Table of Contents:
- What is an asset allocation plan?
- What are the major asset classes?
- How are stock mutual funds classified (U.S. vs. foreign; large companies vs. Small; developed countries vs. emerging markets; value funds vs. growth funds).
- How are bond mutual funds classified (Government vs. corporate; short term vs. long; foreign vs. domestic; investment grade vs. high yield).
- Should commodities and real estate be part of a diversified portfolio?
- How much should you invest in stocks and how much in bonds?
- What factors should you consider in setting an appropriate stock/bond allocation?
- Should you have a foreign stock fund in your portfolio, and if so, how much?
- We look at some actual asset allocation plans, including the 3-Fund Portfolio.
- Intelligent Asset Allocator
- 4 Pillars of Investing
- All About Asset Allocation
- Three-fund Portfolio
- Lazy Portfolios
- Bogleheads Asset Allocation
- How To Roll Over a 401(k) Into an IRA
- Best Brokers for IRA Accounts
- Would You Give Up Cable TV to Retire Early?
- Vanguard Model Portfolio Allocations
- Retirement Plans FAQs regarding Substantially Equal Periodic Payments
Listener Questions & Comments
I cover the following questions and comments in today’s podcast:
MaryAnn: “I plan on retiring soon should I invest my 401(k) into an IRA? Are there any that you would recommend that are solid and honest?”
Art: “Rob, hey, I am really enjoying the podcast series, and appreciate all the time & effort you are putting into these. For the listener question about pulling from retirement accounts early, I was wondering about IRS Rule 72t and if that was applicable here? Thanks! Art.”
Kenneth: “Rob, DoughRoller is fast becoming one of my favorite Personal Finance websites. The site is very well organized and content is excellent. I found you by way of Podcasts. Keep up the good work.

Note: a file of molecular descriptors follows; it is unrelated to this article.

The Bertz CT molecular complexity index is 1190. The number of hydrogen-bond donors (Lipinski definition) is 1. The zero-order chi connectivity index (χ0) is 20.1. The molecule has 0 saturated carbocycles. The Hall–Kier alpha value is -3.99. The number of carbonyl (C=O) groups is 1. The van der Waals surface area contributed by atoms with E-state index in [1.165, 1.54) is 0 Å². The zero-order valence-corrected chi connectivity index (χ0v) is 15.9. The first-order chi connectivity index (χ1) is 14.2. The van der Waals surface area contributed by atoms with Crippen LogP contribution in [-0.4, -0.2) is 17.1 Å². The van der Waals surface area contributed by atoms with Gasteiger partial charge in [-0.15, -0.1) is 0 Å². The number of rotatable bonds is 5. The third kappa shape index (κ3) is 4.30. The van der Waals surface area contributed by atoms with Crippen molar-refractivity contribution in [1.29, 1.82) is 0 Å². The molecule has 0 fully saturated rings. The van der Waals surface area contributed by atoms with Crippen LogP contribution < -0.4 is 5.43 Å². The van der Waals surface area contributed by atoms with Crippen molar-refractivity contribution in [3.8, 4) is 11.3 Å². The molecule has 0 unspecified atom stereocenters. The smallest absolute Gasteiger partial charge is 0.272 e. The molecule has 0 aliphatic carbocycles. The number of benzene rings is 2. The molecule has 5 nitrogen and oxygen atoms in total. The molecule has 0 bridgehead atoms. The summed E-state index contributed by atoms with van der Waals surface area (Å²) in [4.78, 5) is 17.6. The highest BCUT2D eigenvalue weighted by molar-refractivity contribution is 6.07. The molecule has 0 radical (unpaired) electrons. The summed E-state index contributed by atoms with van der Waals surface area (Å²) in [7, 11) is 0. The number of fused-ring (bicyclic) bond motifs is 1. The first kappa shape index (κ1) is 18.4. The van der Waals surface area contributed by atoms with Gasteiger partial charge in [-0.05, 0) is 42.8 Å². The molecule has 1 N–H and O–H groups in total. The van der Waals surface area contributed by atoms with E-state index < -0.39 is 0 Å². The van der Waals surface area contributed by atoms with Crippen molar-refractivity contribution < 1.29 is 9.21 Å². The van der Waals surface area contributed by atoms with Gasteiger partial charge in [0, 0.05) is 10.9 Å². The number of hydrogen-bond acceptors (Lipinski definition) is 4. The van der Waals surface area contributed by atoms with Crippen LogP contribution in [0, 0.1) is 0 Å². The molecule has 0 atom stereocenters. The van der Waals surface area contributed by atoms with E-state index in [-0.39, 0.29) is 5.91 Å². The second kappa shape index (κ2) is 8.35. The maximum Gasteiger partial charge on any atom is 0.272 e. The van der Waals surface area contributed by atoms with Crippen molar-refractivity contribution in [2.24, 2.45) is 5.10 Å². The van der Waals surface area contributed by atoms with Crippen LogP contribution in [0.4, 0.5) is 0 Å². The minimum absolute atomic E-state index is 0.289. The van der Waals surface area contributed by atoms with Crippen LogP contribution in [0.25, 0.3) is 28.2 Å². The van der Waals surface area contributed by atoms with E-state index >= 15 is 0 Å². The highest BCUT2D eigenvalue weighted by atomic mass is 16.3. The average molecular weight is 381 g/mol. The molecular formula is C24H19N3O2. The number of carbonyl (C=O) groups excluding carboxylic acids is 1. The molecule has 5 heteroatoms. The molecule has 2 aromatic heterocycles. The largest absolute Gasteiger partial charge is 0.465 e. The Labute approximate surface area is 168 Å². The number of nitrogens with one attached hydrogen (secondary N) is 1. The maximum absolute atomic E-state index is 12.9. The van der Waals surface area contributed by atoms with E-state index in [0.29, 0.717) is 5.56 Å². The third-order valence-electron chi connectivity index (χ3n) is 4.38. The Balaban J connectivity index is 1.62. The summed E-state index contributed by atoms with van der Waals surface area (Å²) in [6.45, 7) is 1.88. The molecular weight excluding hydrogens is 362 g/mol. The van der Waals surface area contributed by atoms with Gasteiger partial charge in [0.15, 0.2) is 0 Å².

My only remaining debt is a temporary HECL loan. I’m paying it down about $1,500/mo, and it’s at $58,000 right now. YNAB has my pre-YNAB HECL at $58,000, but my actual HECL balance is $50,128. That’s because YNAB has set aside category balances for my current spending categories, as well as annual categories such as property taxes and insurance. I keep my checking account balance right around $1,000, and have NO SAVINGS (other than the equity in my two homes, and my retirement account balances). The reason I’m laying this out, is I just listened to Podcast 20, the Debt Snowball. So I’m using my HECL as Springy Debt (a term MMM coined), and until I need the money to pay that insurance bill, it is used to pay down my HECL more than I actually could. Why keep $7,000 in Savings, when it could be lent at 4% to my HECL until the day I actually need it?”
Olivia: “I’ve been loosely following these podcasts and was chewing on your first speaker’s comment about $75,000 being a threshold for “financial independence”. As the average US household income is about $50,000, how can the rest of us even manage to retire at 70, let alone experience some measure of flexibility?”
Kevin: “I found your podcast through the MMM interview and have very much enjoyed the 31 day money series so far. I listened to day 13 this morning and could really relate to the debt snowball versus avalanche discussion. My wife and I read the Total Money Makeover about 3 years ago and will pay off the last student loan later this year. We started with Dave Ramsey’s approach of paying off the small debts first to celebrate a few wins. However, by the time the third small debt was paid off we were six months in and hitting a groove. At that point we decided to reorder the debts by interest rate and pay the higher rates first. This wasn’t quite as efficient as starting with the avalanche but this hybrid approach really worked for us.
Thanks for delivering a wonderful product and I look forward to the rest of the series.”
Day 19: How to Select Mutual Funds